What is the difference between Four Wheel Drive (4WD) & All Wheel Drive (AWD)?

4WD and AWD Explained

If you do a lot of driving, odds are, you've been in some situation where your wheels have started to slip, and maybe you got stuck or your car started to slide. Ice, snow, mud, and other slippery surfaces can prevent your tires from getting good traction with the road. In that circumstance, it doesn't matter how much power your engine can generate. If your tires can't grip the road, they can't push hard enough against it to give a good push in the right direction. To make things worse, if your drive wheels are connected by an open differential (for an explanation of what differentials do, and the different types, see our article about differentials), all the power will go to the slipping wheel, since the power follows the path of least resistance and there's less friction at that wheel. The wheel with traction won't spin at all, which leaves you stuck, or unable to recover from your slide.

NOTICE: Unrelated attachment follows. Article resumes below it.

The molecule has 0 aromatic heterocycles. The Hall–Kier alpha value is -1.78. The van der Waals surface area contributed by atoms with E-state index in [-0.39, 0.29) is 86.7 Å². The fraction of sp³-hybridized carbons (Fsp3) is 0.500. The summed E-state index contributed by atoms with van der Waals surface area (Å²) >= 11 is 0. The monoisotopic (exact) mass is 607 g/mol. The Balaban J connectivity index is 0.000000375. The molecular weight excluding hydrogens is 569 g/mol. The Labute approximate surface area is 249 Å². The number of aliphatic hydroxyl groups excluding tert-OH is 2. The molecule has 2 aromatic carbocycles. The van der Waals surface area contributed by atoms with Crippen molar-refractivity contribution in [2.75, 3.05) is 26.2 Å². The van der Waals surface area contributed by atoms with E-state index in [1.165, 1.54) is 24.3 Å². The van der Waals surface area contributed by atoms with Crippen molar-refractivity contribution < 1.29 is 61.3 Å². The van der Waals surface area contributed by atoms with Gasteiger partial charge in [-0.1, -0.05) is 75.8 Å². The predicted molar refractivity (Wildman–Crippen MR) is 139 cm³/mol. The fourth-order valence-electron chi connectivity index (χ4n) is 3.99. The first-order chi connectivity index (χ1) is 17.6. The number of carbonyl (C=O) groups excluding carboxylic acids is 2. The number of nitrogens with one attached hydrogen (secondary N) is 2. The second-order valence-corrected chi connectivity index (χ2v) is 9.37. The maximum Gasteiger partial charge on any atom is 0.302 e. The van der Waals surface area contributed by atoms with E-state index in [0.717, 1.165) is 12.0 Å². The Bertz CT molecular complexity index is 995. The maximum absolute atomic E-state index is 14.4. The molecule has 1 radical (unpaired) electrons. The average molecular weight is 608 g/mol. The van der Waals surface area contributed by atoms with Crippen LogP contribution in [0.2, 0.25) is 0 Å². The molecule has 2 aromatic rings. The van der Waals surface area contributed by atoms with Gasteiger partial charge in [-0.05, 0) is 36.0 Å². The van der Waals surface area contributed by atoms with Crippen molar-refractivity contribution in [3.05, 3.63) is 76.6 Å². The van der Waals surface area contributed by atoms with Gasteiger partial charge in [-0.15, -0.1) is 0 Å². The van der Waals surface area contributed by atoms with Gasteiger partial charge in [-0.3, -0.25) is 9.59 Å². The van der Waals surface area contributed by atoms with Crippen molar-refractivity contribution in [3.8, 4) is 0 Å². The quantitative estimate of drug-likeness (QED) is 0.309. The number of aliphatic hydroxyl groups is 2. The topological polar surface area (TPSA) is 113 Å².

Most cars only send power to two wheels, either at the front (in front wheel drive or FWD) or the rear (in rear wheel drive or RWD). To deal with the kind of traction loss situations described above, automakers developed four wheel drive (4WD) and All Wheel Drive (AWD) systems. In these systems power is sent to both the front and rear wheels, which affords more opportunity for one of the wheels to find traction and get you out of your slippery situation.

Every automaker seems to have its own system and they tend to use terms like AWD and 4WD more or less interchangeably. We're going to walk through the basic ideas of the different systems, describe how they work, and detail the benefits and drawbacks of each.